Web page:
A climatology of gust factors was determined for Milwaukee using ASOS wind measurements from 2007 to 2014. Gust measurements are highly sensitive to the reporting criteria associated with the hourly ASOSh dataset, which restrict the reporting of gusts to arbitrarily defined gusty periods occurring between minutes 43 and 52 of each hour. The reporting criteria produce the following artifacts in ASOSh gust observations: 1) Gusts are infrequently reported in the ASOSh hourly dataset; in Milwaukee, gusts were included in only 13% of all possible hours. 2) ASOSh gusts are strongly biased toward higher wind speeds; gust climatologies determined using this dataset would therefore be positively skewed. The 10-min observation interval provides an additional bias in ASOSh reported gusts, because the maximum gust during the hour normally occurs outside this interval. Even when the reporting criteria are met, therefore, the ASOSh reported gusts underrepresent the actual peak gust. Gust factors determined from ASOSh data are similarly affected. In Milwaukee, GFs determined using ASOSh data are 9% smaller than those determined from the higher-resolution ASOSm dataset and do not provide a representative measure of climatological gustiness.

Using the higher-resolution, 1-min ASOSm dataset, a climatology of GFs was established for Milwaukee with the following principal characteristics:

  1. The mean GF is 1.74.

  2. GFs are sensitive to wind speed, ranging from 1.91 to 1.64 during weak and strong winds, respectively.

  3. GFs are sensitive to wind direction, used in this study as a proxy for surface roughness. GFs of 1.6–1.7 were associated with winds with a long fetch over Lake Michigan, whereas values up to 1.8 occurred with inland winds.

  4. GFs exhibit moderate diurnal variability, likely associated with changes in wind speed.

A variety of GF models were also evaluated for Milwaukee. In such models, the peak gust is normally estimated by multiplying a GF by a wind speed forecast. In this study, however, we replace the wind speed forecast with the observed wind speed during the forecast hour. When verified against observed peak gusts, the forecast errors are therefore entirely attributable to the GF model itself (i.e., to the representativeness of the GF in forecasting peak gusts). Forecast errors thus obtained are small, but model results are meaningful in a relative sense, providing insight on how to best maximize the performance of GF models.

The GF model evaluation for Milwaukee revealed the following:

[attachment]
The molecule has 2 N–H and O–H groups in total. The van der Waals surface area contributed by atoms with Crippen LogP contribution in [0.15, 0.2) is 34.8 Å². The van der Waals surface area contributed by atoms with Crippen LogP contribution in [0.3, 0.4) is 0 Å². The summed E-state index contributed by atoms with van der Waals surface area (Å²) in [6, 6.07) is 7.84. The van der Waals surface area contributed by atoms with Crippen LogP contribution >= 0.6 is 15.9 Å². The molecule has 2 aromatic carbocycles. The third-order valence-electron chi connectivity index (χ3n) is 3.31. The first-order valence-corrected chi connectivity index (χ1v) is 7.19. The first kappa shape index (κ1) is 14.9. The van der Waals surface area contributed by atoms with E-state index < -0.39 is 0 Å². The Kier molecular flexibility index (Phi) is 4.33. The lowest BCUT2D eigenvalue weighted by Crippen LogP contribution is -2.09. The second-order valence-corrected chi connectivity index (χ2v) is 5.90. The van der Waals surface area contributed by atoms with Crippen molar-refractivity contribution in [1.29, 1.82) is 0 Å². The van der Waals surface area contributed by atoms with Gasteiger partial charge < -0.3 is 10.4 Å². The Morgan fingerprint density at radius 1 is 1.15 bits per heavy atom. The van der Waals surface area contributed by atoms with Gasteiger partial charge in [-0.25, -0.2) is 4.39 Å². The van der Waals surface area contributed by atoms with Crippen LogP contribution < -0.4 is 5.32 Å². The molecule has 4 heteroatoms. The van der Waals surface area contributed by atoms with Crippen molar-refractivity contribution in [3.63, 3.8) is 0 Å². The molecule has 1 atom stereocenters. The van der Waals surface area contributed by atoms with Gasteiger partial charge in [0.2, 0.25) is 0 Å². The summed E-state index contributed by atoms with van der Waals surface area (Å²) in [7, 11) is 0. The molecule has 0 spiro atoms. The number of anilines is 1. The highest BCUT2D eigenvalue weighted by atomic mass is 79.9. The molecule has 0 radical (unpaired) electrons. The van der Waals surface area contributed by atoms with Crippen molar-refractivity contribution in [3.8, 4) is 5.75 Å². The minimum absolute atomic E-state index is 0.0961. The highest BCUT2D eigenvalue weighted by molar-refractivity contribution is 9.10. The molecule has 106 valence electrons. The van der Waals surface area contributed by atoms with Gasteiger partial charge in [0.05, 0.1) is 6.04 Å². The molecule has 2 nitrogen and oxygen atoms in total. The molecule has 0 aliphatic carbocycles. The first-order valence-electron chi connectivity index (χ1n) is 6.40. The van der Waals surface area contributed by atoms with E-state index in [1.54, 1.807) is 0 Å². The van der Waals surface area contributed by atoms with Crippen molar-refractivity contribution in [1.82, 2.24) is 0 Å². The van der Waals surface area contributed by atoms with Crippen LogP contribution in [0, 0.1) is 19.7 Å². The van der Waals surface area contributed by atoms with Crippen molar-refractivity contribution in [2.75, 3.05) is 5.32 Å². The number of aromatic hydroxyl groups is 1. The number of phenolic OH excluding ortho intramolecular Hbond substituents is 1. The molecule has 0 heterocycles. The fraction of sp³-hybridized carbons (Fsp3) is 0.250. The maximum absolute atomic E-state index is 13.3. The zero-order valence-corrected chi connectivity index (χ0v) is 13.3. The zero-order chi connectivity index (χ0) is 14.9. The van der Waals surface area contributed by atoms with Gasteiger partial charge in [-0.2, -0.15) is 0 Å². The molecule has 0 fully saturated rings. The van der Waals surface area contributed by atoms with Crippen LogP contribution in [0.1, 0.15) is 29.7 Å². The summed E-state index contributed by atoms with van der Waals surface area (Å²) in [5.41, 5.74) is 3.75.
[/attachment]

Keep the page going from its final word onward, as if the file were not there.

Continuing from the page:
1. Models using GFs derived from 1-min ASOSm data perform better than those using hourly ASOSh data.

  2. GF models demonstrate skill in forecasting peak gusts, as compared with the no-skill models of climatology and persistence.

  3. Model performance improves when GFs are stratified by wind speed, wind direction, hour, and season.

  4. Double stratification by both wind speed and wind direction provides the best performance.

  5. During particularly gusty conditions, the best performance occurs when GFs are doubly stratified by both wind speed and wind direction.

Our analysis suggests that GF models are a viable means of forecasting peak wind gusts. A limited analysis of similar wind and gust data for Atlanta suggests that the method may be generally applicable at other midlatitude locations. The GFs used in such models should be derived from wind and gust measurements that are free of data artifacts such as those present in the hourly ASOSh dataset. Stratifying the GFs by controlling variables such as wind speed and direction offers a means of maximizing the performance of gust-factor models.

APPENDIX

Gust Climatology for Milwaukee

The 1-min ASOSm peak gust climatology for Milwaukee, stratified by hour and season, is presented in Fig. A1. Early morning minima and afternoon maxima occur throughout the year, with the largest diurnal variation occurring during summer. Gusts are strongest during winter and spring and weakest during summer. Also shown is the corresponding climatology of hourly ASOSh reported gusts, which exhibits little diurnal variability and larger, seasonally dependent mean values ranging from 19 to 23 kt (9.8–11.8 m s−1). This difference in climatologies again reveals the large biases introduced by the ASOSh sampling periods and reporting criteria on gust measurements.

Fig. A1.

Gust climatology for Milwaukee that is based on the (top) 1-min ASOSm and (bottom) hourly ASOSh datasets for 2007–14. Mean values are shown that are based on approximately 650 ASOSm peak-gust and 95 ASOSh reported gust observations during each hour and season. Standard deviations ranged from 5 to 7 kt (2.6–3.6 m s−1) for ASOSm peak gusts and from 2 to 5 kt (1.0–2.6 m s−1) for ASOSh reported gusts.

Fig. A1.

Gust climatology for Milwaukee that is based on the (top) 1-min ASOSm and (bottom) hourly ASOSh datasets for 2007–14. Mean values are shown that are based on approximately 650 ASOSm peak-gust and 95 ASOSh reported gust observations during each hour and season. Standard deviations ranged from 5 to 7 kt (2.6–3.6 m s−1) for ASOSm peak gusts and from 2 to 5 kt (1.0–2.6 m s−1) for ASOSh reported gusts.

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Footnotes